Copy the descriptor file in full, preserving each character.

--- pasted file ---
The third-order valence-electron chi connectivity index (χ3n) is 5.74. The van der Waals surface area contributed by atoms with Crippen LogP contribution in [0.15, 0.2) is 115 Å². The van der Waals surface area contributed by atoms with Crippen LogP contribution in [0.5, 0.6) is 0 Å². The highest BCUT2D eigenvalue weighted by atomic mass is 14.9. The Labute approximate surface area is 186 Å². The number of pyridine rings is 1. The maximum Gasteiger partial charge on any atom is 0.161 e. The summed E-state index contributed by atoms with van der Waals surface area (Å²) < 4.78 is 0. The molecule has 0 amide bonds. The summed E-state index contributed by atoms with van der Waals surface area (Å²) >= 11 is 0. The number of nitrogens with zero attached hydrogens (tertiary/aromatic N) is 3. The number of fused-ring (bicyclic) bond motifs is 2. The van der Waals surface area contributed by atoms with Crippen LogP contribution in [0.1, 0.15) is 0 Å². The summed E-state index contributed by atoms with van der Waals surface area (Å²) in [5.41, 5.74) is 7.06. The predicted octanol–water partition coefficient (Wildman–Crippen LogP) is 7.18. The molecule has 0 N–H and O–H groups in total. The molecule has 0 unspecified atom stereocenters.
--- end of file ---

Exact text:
The third-order valence-electron chi connectivity index (χ3n) is 5.74. The van der Waals surface area contributed by atoms with Crippen LogP contribution in [0.15, 0.2) is 115 Å². The van der Waals surface area contributed by atoms with Crippen LogP contribution in [0.5, 0.6) is 0 Å². The highest BCUT2D eigenvalue weighted by atomic mass is 14.9. The Labute approximate surface area is 186 Å². The number of pyridine rings is 1. The maximum Gasteiger partial charge on any atom is 0.161 e. The summed E-state index contributed by atoms with van der Waals surface area (Å²) < 4.78 is 0. The molecule has 0 amide bonds. The summed E-state index contributed by atoms with van der Waals surface area (Å²) >= 11 is 0. The number of nitrogens with zero attached hydrogens (tertiary/aromatic N) is 3. The number of fused-ring (bicyclic) bond motifs is 2. The van der Waals surface area contributed by atoms with Crippen LogP contribution in [0.1, 0.15) is 0 Å². The summed E-state index contributed by atoms with van der Waals surface area (Å²) in [5.41, 5.74) is 7.06. The predicted octanol–water partition coefficient (Wildman–Crippen LogP) is 7.18. The molecule has 0 N–H and O–H groups in total. The molecule has 0 unspecified atom stereocenters.